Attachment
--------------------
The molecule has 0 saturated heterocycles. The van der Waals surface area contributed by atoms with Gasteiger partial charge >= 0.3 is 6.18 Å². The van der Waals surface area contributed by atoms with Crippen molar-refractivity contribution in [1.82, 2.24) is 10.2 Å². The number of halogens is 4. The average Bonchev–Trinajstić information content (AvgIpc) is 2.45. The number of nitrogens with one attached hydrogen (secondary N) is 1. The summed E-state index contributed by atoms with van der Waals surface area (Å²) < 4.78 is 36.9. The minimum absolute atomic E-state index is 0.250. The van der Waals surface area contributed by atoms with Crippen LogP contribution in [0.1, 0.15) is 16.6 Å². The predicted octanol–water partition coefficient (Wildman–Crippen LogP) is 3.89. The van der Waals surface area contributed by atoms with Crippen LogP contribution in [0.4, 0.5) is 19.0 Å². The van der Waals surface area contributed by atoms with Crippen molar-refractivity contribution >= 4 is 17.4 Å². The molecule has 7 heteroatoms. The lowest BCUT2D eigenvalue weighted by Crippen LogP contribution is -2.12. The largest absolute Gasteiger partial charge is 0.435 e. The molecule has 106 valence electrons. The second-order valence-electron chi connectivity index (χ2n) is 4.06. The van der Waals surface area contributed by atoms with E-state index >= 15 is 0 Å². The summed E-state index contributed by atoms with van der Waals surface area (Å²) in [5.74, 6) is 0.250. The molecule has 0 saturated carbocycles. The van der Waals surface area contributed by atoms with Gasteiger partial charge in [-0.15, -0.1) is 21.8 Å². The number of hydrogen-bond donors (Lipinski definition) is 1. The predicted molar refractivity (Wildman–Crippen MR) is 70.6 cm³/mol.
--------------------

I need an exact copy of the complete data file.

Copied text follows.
The molecule has 0 saturated heterocycles. The van der Waals surface area contributed by atoms with Gasteiger partial charge >= 0.3 is 6.18 Å². The van der Waals surface area contributed by atoms with Crippen molar-refractivity contribution in [1.82, 2.24) is 10.2 Å². The number of halogens is 4. The average Bonchev–Trinajstić information content (AvgIpc) is 2.45. The number of nitrogens with one attached hydrogen (secondary N) is 1. The summed E-state index contributed by atoms with van der Waals surface area (Å²) < 4.78 is 36.9. The minimum absolute atomic E-state index is 0.250. The van der Waals surface area contributed by atoms with Crippen LogP contribution in [0.1, 0.15) is 16.6 Å². The predicted octanol–water partition coefficient (Wildman–Crippen LogP) is 3.89. The van der Waals surface area contributed by atoms with Crippen LogP contribution in [0.4, 0.5) is 19.0 Å². The van der Waals surface area contributed by atoms with Crippen molar-refractivity contribution >= 4 is 17.4 Å². The molecule has 7 heteroatoms. The lowest BCUT2D eigenvalue weighted by Crippen LogP contribution is -2.12. The largest absolute Gasteiger partial charge is 0.435 e. The molecule has 106 valence electrons. The second-order valence-electron chi connectivity index (χ2n) is 4.06. The van der Waals surface area contributed by atoms with E-state index >= 15 is 0 Å². The summed E-state index contributed by atoms with van der Waals surface area (Å²) in [5.74, 6) is 0.250. The molecule has 0 saturated carbocycles. The van der Waals surface area contributed by atoms with Gasteiger partial charge in [-0.15, -0.1) is 21.8 Å². The number of hydrogen-bond donors (Lipinski definition) is 1. The predicted molar refractivity (Wildman–Crippen MR) is 70.6 cm³/mol.